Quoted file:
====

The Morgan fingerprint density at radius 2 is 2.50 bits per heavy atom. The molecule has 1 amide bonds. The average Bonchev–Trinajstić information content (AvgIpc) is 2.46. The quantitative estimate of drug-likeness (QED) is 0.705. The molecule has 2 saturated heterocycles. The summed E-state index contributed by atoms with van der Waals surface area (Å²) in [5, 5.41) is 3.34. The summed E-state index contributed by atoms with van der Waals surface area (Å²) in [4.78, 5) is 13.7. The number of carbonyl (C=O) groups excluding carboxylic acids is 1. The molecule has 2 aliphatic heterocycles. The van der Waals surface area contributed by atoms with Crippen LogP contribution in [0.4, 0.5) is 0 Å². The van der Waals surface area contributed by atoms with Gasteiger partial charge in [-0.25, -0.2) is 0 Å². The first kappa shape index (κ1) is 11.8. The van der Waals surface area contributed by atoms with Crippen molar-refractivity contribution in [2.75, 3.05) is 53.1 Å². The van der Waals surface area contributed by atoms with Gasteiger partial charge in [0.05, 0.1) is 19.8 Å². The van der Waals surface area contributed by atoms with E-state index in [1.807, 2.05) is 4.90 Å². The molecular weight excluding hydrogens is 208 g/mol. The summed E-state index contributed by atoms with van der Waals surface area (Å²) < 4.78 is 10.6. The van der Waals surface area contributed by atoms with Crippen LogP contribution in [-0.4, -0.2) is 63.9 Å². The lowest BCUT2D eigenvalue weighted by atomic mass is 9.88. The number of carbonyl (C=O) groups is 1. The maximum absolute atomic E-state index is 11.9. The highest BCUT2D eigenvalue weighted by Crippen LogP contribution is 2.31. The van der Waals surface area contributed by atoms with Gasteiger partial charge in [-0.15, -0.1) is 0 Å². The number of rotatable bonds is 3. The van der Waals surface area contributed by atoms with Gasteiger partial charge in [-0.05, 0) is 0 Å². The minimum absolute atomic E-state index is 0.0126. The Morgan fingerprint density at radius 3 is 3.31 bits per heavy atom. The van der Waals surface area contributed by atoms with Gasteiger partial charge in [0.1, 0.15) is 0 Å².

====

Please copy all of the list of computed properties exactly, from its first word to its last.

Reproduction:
The Morgan fingerprint density at radius 2 is 2.50 bits per heavy atom. The molecule has 1 amide bonds. The average Bonchev–Trinajstić information content (AvgIpc) is 2.46. The quantitative estimate of drug-likeness (QED) is 0.705. The molecule has 2 saturated heterocycles. The summed E-state index contributed by atoms with van der Waals surface area (Å²) in [5, 5.41) is 3.34. The summed E-state index contributed by atoms with van der Waals surface area (Å²) in [4.78, 5) is 13.7. The number of carbonyl (C=O) groups excluding carboxylic acids is 1. The molecule has 2 aliphatic heterocycles. The van der Waals surface area contributed by atoms with Crippen LogP contribution in [0.4, 0.5) is 0 Å². The van der Waals surface area contributed by atoms with Gasteiger partial charge in [-0.25, -0.2) is 0 Å². The first kappa shape index (κ1) is 11.8. The van der Waals surface area contributed by atoms with Crippen molar-refractivity contribution in [2.75, 3.05) is 53.1 Å². The van der Waals surface area contributed by atoms with Gasteiger partial charge in [0.05, 0.1) is 19.8 Å². The van der Waals surface area contributed by atoms with E-state index in [1.807, 2.05) is 4.90 Å². The molecular weight excluding hydrogens is 208 g/mol. The summed E-state index contributed by atoms with van der Waals surface area (Å²) < 4.78 is 10.6. The van der Waals surface area contributed by atoms with Crippen LogP contribution in [-0.4, -0.2) is 63.9 Å². The lowest BCUT2D eigenvalue weighted by atomic mass is 9.88. The number of carbonyl (C=O) groups is 1. The maximum absolute atomic E-state index is 11.9. The highest BCUT2D eigenvalue weighted by Crippen LogP contribution is 2.31. The van der Waals surface area contributed by atoms with Gasteiger partial charge in [-0.15, -0.1) is 0 Å². The number of rotatable bonds is 3. The van der Waals surface area contributed by atoms with Gasteiger partial charge in [-0.05, 0) is 0 Å². The minimum absolute atomic E-state index is 0.0126. The Morgan fingerprint density at radius 3 is 3.31 bits per heavy atom. The van der Waals surface area contributed by atoms with Gasteiger partial charge in [0.1, 0.15) is 0 Å².